The research also identified links between placement instability and poor developmental outcomes, aggression, coping difficulties, poor home adjustment, low self concept, an increased sense of rejection, and a decreased ability to form emotional ties with caregivers with each change in placement. Psychological studies have found that attachment disturbances, i.e., being removed from the home of the biological parents, early in life have a profound effect on social development. For children in foster care, each subsequent change of caregiver is a further disruption to the child’s individual development and attachment process.”

Coalition Response:

Why are judges, social workers and tribal courts okay with moving a foster child with traces of Indian blood from a home in which they’ve formed deep attachments, for no other reason than that the foster family is non-Indian?

Children need stability.


“Obviously, as a tribe we want to keep our children within our reach. The children need to be close by and have access to the tribal community to pick up on the language, the culture, and other tribal traditions that make up being Meskwaki or Native American Indian. Studies have shown that social issues such as substance abuse, domestic violence, suicide, and other negative outcomes result from a loss of or a sense of loss of cultural identity.”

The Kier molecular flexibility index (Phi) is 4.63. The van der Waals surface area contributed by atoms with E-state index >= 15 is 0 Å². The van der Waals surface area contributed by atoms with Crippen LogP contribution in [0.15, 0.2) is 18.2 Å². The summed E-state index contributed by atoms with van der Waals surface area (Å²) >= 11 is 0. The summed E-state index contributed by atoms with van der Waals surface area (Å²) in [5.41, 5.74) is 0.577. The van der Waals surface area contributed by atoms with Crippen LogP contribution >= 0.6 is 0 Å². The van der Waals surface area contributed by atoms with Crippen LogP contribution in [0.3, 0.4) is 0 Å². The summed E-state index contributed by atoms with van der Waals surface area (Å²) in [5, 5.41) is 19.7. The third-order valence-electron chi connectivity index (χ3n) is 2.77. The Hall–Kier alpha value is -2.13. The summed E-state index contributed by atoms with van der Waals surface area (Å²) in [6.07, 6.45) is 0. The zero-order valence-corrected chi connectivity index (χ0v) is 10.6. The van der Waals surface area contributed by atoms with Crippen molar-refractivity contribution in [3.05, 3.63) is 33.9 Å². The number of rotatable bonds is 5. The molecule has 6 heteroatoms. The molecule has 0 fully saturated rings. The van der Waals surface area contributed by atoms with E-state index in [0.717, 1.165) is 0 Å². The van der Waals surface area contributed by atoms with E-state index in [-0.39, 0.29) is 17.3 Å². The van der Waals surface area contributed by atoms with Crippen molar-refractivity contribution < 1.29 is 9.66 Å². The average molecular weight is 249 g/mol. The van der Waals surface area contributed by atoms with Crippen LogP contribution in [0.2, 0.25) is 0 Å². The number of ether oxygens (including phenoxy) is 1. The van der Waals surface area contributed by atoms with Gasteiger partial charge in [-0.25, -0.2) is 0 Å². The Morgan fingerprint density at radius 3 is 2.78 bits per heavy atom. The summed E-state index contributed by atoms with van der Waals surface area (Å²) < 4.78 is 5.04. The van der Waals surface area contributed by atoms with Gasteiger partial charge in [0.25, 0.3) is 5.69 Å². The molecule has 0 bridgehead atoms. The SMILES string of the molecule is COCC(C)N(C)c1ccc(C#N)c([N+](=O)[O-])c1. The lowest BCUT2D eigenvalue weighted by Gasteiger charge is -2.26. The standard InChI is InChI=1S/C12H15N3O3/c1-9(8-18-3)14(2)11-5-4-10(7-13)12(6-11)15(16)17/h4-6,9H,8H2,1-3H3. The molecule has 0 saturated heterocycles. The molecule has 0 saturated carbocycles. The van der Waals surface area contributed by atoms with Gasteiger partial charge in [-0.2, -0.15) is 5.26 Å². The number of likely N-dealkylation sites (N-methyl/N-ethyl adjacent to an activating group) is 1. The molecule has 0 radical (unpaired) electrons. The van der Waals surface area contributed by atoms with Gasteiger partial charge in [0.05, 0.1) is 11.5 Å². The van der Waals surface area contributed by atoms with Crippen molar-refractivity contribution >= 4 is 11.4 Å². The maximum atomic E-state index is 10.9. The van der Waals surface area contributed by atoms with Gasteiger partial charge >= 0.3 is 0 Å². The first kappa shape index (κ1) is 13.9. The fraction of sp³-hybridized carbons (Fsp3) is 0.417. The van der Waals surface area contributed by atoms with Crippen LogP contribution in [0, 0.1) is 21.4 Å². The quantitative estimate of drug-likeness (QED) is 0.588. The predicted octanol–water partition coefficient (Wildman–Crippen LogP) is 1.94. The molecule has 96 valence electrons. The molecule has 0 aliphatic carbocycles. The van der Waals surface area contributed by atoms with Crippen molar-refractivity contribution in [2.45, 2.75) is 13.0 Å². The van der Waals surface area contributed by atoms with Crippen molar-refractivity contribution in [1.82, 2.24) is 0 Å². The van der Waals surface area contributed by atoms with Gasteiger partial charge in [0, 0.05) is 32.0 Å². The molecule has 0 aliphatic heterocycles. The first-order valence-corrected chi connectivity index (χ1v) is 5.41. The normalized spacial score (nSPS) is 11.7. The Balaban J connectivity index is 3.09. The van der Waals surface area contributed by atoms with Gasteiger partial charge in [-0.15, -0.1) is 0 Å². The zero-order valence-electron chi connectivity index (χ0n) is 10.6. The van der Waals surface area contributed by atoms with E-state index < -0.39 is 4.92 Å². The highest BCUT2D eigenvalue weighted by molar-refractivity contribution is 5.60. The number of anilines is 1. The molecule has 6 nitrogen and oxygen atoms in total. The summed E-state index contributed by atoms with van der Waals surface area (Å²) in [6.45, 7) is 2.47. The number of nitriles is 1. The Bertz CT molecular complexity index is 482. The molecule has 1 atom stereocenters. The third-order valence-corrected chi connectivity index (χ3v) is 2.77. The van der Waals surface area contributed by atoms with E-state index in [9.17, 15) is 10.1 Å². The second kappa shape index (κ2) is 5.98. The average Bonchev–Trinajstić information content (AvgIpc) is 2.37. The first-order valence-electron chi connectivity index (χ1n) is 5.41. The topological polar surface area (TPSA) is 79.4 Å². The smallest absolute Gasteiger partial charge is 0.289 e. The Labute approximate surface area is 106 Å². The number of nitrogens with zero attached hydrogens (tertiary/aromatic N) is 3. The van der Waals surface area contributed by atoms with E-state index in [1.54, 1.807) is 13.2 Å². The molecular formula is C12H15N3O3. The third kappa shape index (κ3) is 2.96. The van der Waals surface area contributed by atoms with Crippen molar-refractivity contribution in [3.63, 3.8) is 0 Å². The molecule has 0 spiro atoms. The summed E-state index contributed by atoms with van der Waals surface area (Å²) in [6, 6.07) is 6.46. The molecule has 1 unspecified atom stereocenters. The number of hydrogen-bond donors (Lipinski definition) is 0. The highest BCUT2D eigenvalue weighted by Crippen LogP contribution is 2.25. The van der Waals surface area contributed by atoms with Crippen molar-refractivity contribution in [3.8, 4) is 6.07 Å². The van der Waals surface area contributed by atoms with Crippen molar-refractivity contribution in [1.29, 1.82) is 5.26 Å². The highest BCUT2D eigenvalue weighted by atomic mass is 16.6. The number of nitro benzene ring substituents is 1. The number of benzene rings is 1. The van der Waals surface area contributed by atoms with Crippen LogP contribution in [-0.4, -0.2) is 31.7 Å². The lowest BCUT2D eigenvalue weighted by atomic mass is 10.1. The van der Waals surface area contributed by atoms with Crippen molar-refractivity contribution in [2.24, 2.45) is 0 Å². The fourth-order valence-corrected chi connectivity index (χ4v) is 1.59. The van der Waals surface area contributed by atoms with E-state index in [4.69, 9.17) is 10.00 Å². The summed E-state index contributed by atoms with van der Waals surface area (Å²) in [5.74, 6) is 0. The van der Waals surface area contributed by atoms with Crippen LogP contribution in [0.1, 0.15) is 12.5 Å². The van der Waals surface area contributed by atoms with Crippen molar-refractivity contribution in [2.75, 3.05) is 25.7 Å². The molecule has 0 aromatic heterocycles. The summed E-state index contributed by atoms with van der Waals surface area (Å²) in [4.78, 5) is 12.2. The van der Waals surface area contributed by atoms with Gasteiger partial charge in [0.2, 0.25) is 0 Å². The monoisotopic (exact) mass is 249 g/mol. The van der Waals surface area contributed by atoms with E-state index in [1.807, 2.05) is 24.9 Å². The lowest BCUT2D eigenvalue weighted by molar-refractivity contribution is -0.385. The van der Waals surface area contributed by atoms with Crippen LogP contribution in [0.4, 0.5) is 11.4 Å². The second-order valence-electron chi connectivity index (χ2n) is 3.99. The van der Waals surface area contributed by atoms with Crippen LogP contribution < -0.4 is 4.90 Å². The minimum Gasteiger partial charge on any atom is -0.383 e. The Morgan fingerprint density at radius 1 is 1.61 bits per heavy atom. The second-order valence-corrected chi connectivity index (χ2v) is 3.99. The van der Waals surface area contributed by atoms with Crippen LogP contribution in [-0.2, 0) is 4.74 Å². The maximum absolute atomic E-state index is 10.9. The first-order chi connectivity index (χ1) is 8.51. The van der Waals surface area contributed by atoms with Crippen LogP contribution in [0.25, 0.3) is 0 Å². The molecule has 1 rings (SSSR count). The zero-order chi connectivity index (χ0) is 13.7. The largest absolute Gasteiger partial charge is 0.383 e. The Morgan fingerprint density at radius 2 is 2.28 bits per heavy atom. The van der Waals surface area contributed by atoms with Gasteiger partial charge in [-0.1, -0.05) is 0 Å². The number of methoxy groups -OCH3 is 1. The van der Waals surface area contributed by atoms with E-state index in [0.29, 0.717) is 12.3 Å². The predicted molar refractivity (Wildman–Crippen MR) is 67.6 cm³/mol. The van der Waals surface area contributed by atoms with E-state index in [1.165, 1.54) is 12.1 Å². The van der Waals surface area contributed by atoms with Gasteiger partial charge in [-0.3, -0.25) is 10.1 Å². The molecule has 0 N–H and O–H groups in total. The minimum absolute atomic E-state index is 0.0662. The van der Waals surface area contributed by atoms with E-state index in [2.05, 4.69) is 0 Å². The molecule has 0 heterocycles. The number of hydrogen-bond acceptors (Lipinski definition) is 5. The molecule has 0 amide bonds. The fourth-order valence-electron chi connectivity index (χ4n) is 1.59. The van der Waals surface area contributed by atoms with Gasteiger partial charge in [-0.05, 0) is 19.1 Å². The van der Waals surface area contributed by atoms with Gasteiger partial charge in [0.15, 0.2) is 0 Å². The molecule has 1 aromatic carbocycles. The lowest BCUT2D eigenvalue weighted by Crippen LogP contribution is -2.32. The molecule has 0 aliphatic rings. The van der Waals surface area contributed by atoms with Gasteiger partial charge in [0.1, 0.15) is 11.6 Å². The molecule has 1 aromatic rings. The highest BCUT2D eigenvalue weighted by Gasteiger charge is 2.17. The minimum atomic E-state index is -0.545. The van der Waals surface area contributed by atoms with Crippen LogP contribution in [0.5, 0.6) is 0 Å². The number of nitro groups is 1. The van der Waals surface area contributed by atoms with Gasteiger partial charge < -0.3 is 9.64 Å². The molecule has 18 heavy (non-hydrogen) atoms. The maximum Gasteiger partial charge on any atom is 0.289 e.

Coalition Response:

If that is the case, we would expect the rates of substance abuse, domestic violence, suicide, and other negative outcomes to be very low on reservations where Native Americans have access to the tribal community, the language, the culture and other tribal traditions that make up being Native American. Here is some comparative data:

Substance Abuse

However, according to a 2006 report from the U.S. Department of Justice: “Nationally Native Americans (American Indians/Alaskan Natives and Native Hawaiians) have the highest rates of methamphetamine abuse. In studies of “past year methamphetamine use” Native communities have the highest use rates, 1.7 percent for American Indians/Alaskan Natives and 2.2 percent for Native Hawaiians. This rate is substantially higher than other ethnicities: whites (0.7%), Hispanics (0.5%), Asians (0.2%) and African-Americans (0.1%).

Reservation and rural Native communities meth abuse rates have been seen as high as 30 percent. In May 2006, the White Mountain Apache Tribe in Arizona testified in front of the Senate Indian Affairs Committee that 30 percent of their Tribal employees recently tested positive for meth use.”

Domestic Violence

According to a 2009 report by the American Constitution Society for Law and Policy: “American Indian women residing on Indian reservations suffer domestic violence and physical assault at rates far exceeding women of other ethnicities and locations. American Indian women experience physical assaults at a rate 50 percent higher than the next most victimized demographic, African-American males.”

Suicide Rates

According to a 2010 article in the Native American Times: “Tribal suicide rates are 70 percent higher than for the general population, and the youth suicide rate is even higher. On some reservations youth suicide rates are 10 times the national average.”

Based on this information alone, it does not appear that tribal “connections” are helping reduce rates of substance abuse, domestic violence or suicide rates.


A group of Blackfeet Indians wants to lower the blood quantum requirement for membership in the Blackfeet Tribe. Read the number one benefit they argue the tribe will receive for doing so: